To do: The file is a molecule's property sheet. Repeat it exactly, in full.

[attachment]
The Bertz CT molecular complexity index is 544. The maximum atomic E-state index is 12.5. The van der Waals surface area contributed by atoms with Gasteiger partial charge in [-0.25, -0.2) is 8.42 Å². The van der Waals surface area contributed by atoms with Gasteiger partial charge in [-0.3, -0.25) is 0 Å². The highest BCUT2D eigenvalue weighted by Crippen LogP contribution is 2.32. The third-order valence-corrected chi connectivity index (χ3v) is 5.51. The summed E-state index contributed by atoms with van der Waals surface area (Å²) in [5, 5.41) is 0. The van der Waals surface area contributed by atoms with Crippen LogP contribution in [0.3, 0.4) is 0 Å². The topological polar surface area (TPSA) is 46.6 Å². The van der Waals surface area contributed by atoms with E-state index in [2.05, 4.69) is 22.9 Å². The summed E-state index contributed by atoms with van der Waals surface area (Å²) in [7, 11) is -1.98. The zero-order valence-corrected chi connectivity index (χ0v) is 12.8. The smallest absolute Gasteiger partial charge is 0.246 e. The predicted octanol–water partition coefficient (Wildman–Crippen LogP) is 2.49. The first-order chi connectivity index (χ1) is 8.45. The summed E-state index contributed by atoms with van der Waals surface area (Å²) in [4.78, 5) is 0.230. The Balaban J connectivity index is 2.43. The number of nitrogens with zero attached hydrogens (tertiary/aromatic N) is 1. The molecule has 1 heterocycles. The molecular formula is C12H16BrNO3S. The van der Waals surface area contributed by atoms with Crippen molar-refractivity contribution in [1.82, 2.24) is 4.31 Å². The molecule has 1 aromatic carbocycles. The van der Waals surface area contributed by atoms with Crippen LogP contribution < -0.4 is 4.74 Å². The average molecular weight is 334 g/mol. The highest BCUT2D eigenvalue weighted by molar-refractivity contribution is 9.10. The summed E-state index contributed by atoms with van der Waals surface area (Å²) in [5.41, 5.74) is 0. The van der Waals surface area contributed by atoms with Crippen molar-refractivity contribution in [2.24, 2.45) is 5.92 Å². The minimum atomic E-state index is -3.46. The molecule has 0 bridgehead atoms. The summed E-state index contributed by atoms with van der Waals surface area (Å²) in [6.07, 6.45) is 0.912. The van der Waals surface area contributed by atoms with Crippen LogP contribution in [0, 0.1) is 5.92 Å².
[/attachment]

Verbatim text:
The Bertz CT molecular complexity index is 544. The maximum atomic E-state index is 12.5. The van der Waals surface area contributed by atoms with Gasteiger partial charge in [-0.25, -0.2) is 8.42 Å². The van der Waals surface area contributed by atoms with Gasteiger partial charge in [-0.3, -0.25) is 0 Å². The highest BCUT2D eigenvalue weighted by Crippen LogP contribution is 2.32. The third-order valence-corrected chi connectivity index (χ3v) is 5.51. The summed E-state index contributed by atoms with van der Waals surface area (Å²) in [5, 5.41) is 0. The van der Waals surface area contributed by atoms with Crippen LogP contribution in [0.3, 0.4) is 0 Å². The topological polar surface area (TPSA) is 46.6 Å². The van der Waals surface area contributed by atoms with E-state index in [2.05, 4.69) is 22.9 Å². The summed E-state index contributed by atoms with van der Waals surface area (Å²) in [7, 11) is -1.98. The zero-order valence-corrected chi connectivity index (χ0v) is 12.8. The smallest absolute Gasteiger partial charge is 0.246 e. The predicted octanol–water partition coefficient (Wildman–Crippen LogP) is 2.49. The first-order chi connectivity index (χ1) is 8.45. The summed E-state index contributed by atoms with van der Waals surface area (Å²) in [4.78, 5) is 0.230. The Balaban J connectivity index is 2.43. The number of nitrogens with zero attached hydrogens (tertiary/aromatic N) is 1. The molecule has 1 heterocycles. The molecular formula is C12H16BrNO3S. The van der Waals surface area contributed by atoms with Crippen molar-refractivity contribution in [1.82, 2.24) is 4.31 Å². The molecule has 1 aromatic carbocycles. The van der Waals surface area contributed by atoms with Crippen LogP contribution < -0.4 is 4.74 Å². The average molecular weight is 334 g/mol. The highest BCUT2D eigenvalue weighted by molar-refractivity contribution is 9.10. The summed E-state index contributed by atoms with van der Waals surface area (Å²) in [5.41, 5.74) is 0. The van der Waals surface area contributed by atoms with Crippen molar-refractivity contribution in [2.24, 2.45) is 5.92 Å². The minimum atomic E-state index is -3.46. The molecule has 0 bridgehead atoms. The summed E-state index contributed by atoms with van der Waals surface area (Å²) in [6.07, 6.45) is 0.912. The van der Waals surface area contributed by atoms with Crippen LogP contribution in [0, 0.1) is 5.92 Å².